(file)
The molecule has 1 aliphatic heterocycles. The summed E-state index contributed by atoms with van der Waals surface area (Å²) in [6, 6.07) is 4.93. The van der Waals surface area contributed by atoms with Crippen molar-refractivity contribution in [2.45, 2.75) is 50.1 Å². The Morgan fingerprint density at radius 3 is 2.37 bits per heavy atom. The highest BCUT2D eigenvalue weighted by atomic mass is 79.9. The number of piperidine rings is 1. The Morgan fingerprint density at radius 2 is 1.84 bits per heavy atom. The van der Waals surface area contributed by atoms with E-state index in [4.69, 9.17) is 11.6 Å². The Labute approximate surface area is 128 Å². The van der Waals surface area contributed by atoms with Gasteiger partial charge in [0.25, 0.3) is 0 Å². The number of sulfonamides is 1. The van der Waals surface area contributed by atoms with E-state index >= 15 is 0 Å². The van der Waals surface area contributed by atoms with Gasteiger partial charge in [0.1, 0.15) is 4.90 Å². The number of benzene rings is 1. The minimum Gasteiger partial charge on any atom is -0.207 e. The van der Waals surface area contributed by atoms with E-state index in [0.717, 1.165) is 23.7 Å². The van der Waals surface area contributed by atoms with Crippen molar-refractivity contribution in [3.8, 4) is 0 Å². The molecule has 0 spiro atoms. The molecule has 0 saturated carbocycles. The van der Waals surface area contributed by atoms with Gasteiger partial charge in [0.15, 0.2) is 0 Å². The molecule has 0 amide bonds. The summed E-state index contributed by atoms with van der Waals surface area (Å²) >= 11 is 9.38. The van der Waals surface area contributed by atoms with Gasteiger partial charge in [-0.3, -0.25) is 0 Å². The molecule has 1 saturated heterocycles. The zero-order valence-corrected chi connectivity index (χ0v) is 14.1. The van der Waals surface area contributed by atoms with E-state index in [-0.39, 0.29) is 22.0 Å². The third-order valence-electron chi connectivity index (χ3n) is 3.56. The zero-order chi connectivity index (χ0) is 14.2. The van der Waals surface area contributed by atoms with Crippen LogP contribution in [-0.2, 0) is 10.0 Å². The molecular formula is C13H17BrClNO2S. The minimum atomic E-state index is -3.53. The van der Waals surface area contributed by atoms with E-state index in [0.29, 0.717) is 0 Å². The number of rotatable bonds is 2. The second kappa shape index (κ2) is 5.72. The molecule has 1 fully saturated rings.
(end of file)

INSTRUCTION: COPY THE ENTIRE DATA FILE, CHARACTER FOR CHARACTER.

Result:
The molecule has 1 aliphatic heterocycles. The summed E-state index contributed by atoms with van der Waals surface area (Å²) in [6, 6.07) is 4.93. The van der Waals surface area contributed by atoms with Crippen molar-refractivity contribution in [2.45, 2.75) is 50.1 Å². The Morgan fingerprint density at radius 3 is 2.37 bits per heavy atom. The highest BCUT2D eigenvalue weighted by atomic mass is 79.9. The number of piperidine rings is 1. The Morgan fingerprint density at radius 2 is 1.84 bits per heavy atom. The van der Waals surface area contributed by atoms with E-state index in [4.69, 9.17) is 11.6 Å². The Labute approximate surface area is 128 Å². The van der Waals surface area contributed by atoms with Gasteiger partial charge in [0.25, 0.3) is 0 Å². The number of sulfonamides is 1. The van der Waals surface area contributed by atoms with E-state index >= 15 is 0 Å². The van der Waals surface area contributed by atoms with Gasteiger partial charge in [0.1, 0.15) is 4.90 Å². The number of benzene rings is 1. The minimum Gasteiger partial charge on any atom is -0.207 e. The van der Waals surface area contributed by atoms with E-state index in [0.717, 1.165) is 23.7 Å². The van der Waals surface area contributed by atoms with Crippen molar-refractivity contribution in [3.8, 4) is 0 Å². The molecule has 0 spiro atoms. The molecule has 0 saturated carbocycles. The van der Waals surface area contributed by atoms with Gasteiger partial charge in [0.15, 0.2) is 0 Å². The molecule has 0 amide bonds. The summed E-state index contributed by atoms with van der Waals surface area (Å²) >= 11 is 9.38. The van der Waals surface area contributed by atoms with Gasteiger partial charge in [-0.3, -0.25) is 0 Å². The molecule has 1 saturated heterocycles. The zero-order valence-corrected chi connectivity index (χ0v) is 14.1. The van der Waals surface area contributed by atoms with E-state index in [-0.39, 0.29) is 22.0 Å². The third-order valence-electron chi connectivity index (χ3n) is 3.56. The zero-order chi connectivity index (χ0) is 14.2. The van der Waals surface area contributed by atoms with Crippen LogP contribution in [-0.2, 0) is 10.0 Å². The molecular formula is C13H17BrClNO2S. The minimum atomic E-state index is -3.53. The van der Waals surface area contributed by atoms with E-state index in [0.29, 0.717) is 0 Å². The number of rotatable bonds is 2. The second kappa shape index (κ2) is 5.72. The molecule has 1 fully saturated rings.